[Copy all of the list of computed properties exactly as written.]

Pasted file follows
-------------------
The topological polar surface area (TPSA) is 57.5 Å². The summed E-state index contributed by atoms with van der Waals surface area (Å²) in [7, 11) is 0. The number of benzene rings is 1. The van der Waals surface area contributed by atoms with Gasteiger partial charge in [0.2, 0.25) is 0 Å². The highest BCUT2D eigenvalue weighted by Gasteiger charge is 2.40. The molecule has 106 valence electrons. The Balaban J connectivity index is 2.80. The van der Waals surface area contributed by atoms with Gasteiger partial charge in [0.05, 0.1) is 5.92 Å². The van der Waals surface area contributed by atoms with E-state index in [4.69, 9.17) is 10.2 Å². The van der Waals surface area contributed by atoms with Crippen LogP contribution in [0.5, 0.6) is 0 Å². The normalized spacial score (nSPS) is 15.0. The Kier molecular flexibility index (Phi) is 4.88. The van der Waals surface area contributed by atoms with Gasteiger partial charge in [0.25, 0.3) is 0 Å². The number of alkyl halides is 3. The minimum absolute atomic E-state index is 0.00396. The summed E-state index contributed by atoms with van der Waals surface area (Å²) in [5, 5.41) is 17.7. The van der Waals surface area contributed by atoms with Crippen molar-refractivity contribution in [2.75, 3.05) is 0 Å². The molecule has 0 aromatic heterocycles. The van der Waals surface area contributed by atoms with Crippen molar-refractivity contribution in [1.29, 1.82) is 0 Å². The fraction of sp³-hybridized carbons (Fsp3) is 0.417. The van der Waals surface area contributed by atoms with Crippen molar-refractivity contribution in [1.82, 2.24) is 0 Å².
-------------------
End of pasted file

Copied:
The topological polar surface area (TPSA) is 57.5 Å². The summed E-state index contributed by atoms with van der Waals surface area (Å²) in [7, 11) is 0. The number of benzene rings is 1. The van der Waals surface area contributed by atoms with Gasteiger partial charge in [0.2, 0.25) is 0 Å². The highest BCUT2D eigenvalue weighted by Gasteiger charge is 2.40. The molecule has 106 valence electrons. The Balaban J connectivity index is 2.80. The van der Waals surface area contributed by atoms with Gasteiger partial charge in [0.05, 0.1) is 5.92 Å². The van der Waals surface area contributed by atoms with E-state index in [4.69, 9.17) is 10.2 Å². The van der Waals surface area contributed by atoms with Crippen LogP contribution in [0.5, 0.6) is 0 Å². The normalized spacial score (nSPS) is 15.0. The Kier molecular flexibility index (Phi) is 4.88. The van der Waals surface area contributed by atoms with Gasteiger partial charge in [0.25, 0.3) is 0 Å². The number of alkyl halides is 3. The minimum absolute atomic E-state index is 0.00396. The summed E-state index contributed by atoms with van der Waals surface area (Å²) in [5, 5.41) is 17.7. The van der Waals surface area contributed by atoms with Crippen molar-refractivity contribution in [2.75, 3.05) is 0 Å². The molecule has 0 aromatic heterocycles. The van der Waals surface area contributed by atoms with Crippen molar-refractivity contribution in [1.29, 1.82) is 0 Å². The fraction of sp³-hybridized carbons (Fsp3) is 0.417. The van der Waals surface area contributed by atoms with Crippen molar-refractivity contribution in [1.82, 2.24) is 0 Å².